Would you like to be involved?
We are looking for volunteers to mentor students in our partner high schools and to work in the management and expansion of our project.
If you are interested, please contact us.
Flora Peir, Assistant Metro Editor, The New York Times: I worked with Journalists in Schools for two semesters, helping students work on individual articles. With my first class, I worked primarily with three students who needed help staying on task. Their assignments lasted several weeks, and I would help edit each bit of progress, while suggesting questions or organizational ideas for the next segment. For my second class, I worked with a greater variety of students, and their assignments were largely completed by the time I became involved in the editing process. While working with both groups of students, we covered not just writing but also journalistic principles like balance and the importance of attribution. I had a great time helping out with this program. Serving as an assistant mentor allowed me to have all the fun and none of the stress involved in working with teenagers. I also had a great time getting to know the teachers and learning more about the local education system — something that any young parent or future employer should take the time to do.
Gabe Roth, Vice President, SKDKnickerbocker: Journalists in Schools is a unique volunteer program, in that it allows students and mentors to collaborate creatively on news-related projects that are outside the typical “3 R’s” of schooling. Of course, assisting with grammar and AP style is part of being a journalism mentor, but the effectiveness of this program comes in unlocking students’ ability to analyze and report on the world around them in a way that’s relevant to their peers — and often surprises themselves. More than an article or a column, the result builds confidence in students — a worthy endeavor.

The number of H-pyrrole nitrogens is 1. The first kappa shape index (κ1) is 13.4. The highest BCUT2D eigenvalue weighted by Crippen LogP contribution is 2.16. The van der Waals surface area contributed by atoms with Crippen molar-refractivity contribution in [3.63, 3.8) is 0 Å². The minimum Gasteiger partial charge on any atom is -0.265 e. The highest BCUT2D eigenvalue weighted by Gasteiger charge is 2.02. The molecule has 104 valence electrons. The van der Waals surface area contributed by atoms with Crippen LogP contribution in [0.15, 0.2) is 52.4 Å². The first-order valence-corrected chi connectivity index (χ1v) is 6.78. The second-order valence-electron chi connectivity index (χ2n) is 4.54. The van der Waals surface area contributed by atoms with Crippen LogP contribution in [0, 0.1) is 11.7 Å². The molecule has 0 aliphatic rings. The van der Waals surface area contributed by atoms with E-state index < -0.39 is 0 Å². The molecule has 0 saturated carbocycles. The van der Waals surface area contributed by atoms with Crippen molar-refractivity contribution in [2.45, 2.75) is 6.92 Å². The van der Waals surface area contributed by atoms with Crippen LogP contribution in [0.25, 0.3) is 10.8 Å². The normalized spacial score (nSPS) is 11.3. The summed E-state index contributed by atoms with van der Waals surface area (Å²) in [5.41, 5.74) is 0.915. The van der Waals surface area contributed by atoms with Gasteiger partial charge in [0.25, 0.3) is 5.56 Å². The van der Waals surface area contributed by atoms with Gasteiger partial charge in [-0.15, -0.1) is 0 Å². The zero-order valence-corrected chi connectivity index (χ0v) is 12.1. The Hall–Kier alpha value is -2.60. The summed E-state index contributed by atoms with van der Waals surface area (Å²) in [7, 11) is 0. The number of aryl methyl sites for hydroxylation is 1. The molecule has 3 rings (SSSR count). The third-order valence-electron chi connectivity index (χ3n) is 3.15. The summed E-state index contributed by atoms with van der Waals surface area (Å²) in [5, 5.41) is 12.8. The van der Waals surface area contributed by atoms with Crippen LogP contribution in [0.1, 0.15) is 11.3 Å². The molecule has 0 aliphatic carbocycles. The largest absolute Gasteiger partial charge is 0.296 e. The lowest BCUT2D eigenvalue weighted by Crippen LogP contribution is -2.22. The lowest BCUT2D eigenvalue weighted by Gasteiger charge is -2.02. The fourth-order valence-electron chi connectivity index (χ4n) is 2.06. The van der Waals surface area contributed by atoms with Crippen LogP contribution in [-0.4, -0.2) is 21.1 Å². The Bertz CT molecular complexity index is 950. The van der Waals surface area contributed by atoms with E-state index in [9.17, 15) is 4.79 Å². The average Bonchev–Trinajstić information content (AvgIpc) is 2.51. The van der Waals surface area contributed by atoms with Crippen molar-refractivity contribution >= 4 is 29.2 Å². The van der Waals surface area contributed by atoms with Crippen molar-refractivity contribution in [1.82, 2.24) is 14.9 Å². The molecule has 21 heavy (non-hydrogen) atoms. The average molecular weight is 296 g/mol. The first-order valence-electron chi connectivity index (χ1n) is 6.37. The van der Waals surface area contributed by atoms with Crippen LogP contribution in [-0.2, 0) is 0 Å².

Megan Hess, Assistant Editor, Mashable: When I moved to New York City to pursue my journalism career, I was looking for ways to get involved outside the newsroom. With Journalists in Schools, I immediately found myself wrapped up in its mission: bringing a journalism education to students in New York’s public high schools. During the six months I spent mentoring students at the Manhattan Theater Lab High School, I helped students think about multimedia angles to their stories. I noticed a burning desire to report and write in many of the students — a drive that otherwise would not have been satisfied. I recall one student whose story was about the shortage of storage space at school (the students did not have lockers). A brief class discussion about her piece brought up other issues: bias toward school athletes, who did receive lockers, and classroom thefts (students often left gear in classroom closets, to avoid carrying around bulky winter jackets). The excitement I saw in the students’ eyes as they discussed these issues — issues that affected their own communities — was one I know from my own work. The students were driven not only to get to the bottom of these issues (Did the principal know? What was her proposed course of action?), but also to make things better (Could they start a petition or raise money to build lockers?). The students I worked with had received an education in the traditional sense. But Journalists in Schools was able to bring in an education from beyond the confines of the classroom.